A selection of key works from the New Sculpture Movement are used to examine notions of the 'ideal' in female portraits and head studies.
Long before celebrity magazines and airbrushed size zero models, notions of what constituted 'the ideal female form' were perpetuated through portraits and sculpture. It wasn't until the late nineteenth-century that a group of artists decided to refocus their efforts on realism, emotion and sensuality, signalling a landmark change in the practice of British sculpture.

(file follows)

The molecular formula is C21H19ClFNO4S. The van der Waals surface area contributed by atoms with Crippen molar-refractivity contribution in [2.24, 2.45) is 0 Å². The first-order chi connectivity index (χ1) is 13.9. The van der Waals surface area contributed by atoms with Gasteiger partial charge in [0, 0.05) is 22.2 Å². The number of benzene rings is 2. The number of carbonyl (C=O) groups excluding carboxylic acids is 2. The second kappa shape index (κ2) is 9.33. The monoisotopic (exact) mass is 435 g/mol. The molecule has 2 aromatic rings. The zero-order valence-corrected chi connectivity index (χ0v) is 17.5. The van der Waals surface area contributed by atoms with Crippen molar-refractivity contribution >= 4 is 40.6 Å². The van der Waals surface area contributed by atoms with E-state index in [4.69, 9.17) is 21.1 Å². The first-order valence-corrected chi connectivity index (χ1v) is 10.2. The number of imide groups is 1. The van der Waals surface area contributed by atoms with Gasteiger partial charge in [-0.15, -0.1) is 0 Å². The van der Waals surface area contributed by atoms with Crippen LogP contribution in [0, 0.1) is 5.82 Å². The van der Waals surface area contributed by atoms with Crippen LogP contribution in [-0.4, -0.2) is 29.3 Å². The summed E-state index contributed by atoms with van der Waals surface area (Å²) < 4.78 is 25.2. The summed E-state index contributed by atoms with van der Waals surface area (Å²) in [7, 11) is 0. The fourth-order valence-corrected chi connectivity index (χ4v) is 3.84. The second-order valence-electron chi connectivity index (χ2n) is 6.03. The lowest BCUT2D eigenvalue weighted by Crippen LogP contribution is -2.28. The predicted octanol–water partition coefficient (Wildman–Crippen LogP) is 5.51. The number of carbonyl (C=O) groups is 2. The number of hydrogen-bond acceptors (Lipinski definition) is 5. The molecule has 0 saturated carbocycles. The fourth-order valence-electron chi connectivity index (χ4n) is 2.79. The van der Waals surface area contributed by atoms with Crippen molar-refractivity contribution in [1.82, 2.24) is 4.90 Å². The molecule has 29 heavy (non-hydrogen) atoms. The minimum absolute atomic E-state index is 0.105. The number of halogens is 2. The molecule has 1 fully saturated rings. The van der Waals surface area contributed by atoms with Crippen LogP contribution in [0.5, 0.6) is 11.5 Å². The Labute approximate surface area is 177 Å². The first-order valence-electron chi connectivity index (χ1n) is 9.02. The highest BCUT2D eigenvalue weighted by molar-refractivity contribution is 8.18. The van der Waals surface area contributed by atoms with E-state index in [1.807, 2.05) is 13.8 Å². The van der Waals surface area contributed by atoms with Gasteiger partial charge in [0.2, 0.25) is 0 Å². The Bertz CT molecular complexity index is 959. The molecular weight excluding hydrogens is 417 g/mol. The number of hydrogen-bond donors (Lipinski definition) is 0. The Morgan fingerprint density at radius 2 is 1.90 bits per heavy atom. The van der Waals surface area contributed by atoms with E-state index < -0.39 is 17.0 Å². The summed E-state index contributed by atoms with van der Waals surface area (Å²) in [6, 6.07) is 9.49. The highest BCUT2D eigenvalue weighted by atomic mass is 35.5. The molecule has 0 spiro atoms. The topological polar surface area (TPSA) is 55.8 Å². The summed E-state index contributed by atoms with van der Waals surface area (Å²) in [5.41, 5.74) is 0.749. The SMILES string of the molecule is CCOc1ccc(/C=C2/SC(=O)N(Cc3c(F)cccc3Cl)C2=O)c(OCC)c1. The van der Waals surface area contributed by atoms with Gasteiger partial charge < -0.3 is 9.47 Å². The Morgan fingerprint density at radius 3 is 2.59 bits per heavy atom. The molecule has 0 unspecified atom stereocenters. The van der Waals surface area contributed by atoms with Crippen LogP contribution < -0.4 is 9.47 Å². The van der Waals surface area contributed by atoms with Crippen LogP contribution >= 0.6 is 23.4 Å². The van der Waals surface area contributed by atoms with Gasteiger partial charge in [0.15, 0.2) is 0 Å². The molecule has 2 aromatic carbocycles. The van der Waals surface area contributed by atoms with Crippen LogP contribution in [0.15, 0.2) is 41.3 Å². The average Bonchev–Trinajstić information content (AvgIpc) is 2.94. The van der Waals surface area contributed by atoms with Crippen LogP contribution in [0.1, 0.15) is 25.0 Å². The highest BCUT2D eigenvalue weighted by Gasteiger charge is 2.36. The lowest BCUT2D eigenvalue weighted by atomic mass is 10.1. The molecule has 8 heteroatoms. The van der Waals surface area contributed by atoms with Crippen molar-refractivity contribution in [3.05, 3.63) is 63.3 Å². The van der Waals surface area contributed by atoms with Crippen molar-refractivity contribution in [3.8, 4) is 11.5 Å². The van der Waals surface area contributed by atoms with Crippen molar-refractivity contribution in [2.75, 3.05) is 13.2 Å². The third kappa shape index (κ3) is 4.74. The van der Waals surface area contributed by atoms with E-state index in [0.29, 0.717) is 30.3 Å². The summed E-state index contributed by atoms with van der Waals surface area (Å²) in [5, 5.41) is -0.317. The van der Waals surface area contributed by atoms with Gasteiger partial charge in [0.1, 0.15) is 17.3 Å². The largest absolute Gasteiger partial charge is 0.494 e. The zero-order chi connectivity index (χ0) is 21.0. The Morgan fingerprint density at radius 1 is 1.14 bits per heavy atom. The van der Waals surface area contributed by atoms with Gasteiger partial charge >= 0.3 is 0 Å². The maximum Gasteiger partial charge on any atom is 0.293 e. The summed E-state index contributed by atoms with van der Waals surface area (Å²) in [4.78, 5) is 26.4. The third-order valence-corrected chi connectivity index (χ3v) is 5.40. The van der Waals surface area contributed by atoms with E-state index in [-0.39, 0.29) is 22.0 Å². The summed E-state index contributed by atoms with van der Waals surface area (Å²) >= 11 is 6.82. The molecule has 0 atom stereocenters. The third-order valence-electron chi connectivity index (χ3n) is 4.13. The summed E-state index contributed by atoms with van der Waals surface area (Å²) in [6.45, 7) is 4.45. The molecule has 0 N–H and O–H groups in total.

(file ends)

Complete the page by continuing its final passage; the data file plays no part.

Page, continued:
Bringing together a selection of the most influential works from the New Sculpture Movement, the display traces a series of key portraits across their renderings in plaster, marble and bronze. Papers and a selection of materials relating to the works will be on display for the first time, including original studio photographs of the sculptures and artists' correspondence.